Hey there, welcome back to You Young Adult Nostalgic. Tonight I’d like to share a bit more from my latest work, The Swarm and the Flyer.
For those who haven’t yet heard or read, The Swarm and the Flyer is book one in my postapocalyptic diptych. Huh, say what now?!
Diptych! You know, two halves of the same story! At least, that’s the word I stumbled across in figuring out whether or not to call my two-part novel a series. Check out more about the diptych below:
Author Dan Simmons often writes what he calls diptychs, stories published in two halves, like two opposing leaves folded into one tale, such as his Ilium–Olympos diptych. Unlike duology but like dilogy and trilogy, diptych is an authentic Greek word.
However, rather than meaning two different words as a putative duology would appear to indicate, diptych means a “two-folded thing”, analogous to a triptych meaning a “three-folded thing”. So a diptych is one piece folded into two halves.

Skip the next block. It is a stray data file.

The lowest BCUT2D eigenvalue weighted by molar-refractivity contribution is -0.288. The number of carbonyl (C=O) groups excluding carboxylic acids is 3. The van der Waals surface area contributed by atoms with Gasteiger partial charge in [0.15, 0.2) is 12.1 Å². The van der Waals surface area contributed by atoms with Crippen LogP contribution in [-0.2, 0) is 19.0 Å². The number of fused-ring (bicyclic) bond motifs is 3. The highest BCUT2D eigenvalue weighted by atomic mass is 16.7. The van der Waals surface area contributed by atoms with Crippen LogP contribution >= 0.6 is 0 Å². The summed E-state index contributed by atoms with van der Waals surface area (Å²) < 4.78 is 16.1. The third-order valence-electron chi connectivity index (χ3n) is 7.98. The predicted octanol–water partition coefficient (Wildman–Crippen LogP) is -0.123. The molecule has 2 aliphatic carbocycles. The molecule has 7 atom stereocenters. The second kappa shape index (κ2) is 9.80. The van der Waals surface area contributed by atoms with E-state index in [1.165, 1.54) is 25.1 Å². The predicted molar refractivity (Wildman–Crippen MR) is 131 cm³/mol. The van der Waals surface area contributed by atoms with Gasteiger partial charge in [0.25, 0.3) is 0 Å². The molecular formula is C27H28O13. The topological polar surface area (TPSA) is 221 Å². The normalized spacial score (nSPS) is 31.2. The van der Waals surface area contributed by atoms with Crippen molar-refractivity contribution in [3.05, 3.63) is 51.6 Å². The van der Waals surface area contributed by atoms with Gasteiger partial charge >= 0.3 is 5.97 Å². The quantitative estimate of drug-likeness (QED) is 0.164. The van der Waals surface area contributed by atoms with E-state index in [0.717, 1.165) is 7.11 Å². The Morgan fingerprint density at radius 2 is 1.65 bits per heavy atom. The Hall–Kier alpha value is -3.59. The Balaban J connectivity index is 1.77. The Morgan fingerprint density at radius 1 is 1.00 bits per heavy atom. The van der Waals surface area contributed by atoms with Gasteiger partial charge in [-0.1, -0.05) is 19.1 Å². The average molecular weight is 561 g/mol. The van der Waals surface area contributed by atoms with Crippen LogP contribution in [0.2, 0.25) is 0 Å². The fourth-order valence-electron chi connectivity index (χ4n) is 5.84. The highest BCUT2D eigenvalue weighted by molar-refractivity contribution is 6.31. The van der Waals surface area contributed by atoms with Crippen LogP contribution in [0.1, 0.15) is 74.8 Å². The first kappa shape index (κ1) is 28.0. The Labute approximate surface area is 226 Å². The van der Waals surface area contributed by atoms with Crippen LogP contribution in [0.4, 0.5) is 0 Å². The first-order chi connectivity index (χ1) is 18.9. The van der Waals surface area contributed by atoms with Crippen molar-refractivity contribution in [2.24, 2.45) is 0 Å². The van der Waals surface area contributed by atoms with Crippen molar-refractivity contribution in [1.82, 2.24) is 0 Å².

These are not merely two novels occurring in the same world setting; they are two integral halves of the same thing. They might perhaps be called a series in that Ilium is the first half of the singular story concluded in Olympos.
– From “A series of three is a ‘trilogy,’ a series of two is _________?
So please, if you’re remotely interested in post-apocalyptic tales with strong gay leads, then I’d love to hear your thoughts on my work. As always, may your read be a journey worth taking.
For a few sweet seconds, I feel unchained as I straddle my bike and ride. Both of our bikes sing in harmony, the spokes whistling through the wind. Josiah and I reach the corner of Timber Ridge and Fox Hollow not a minute later, the gradual dip in the road flattening out. Thunder slows to a trot. Just a few more houses down…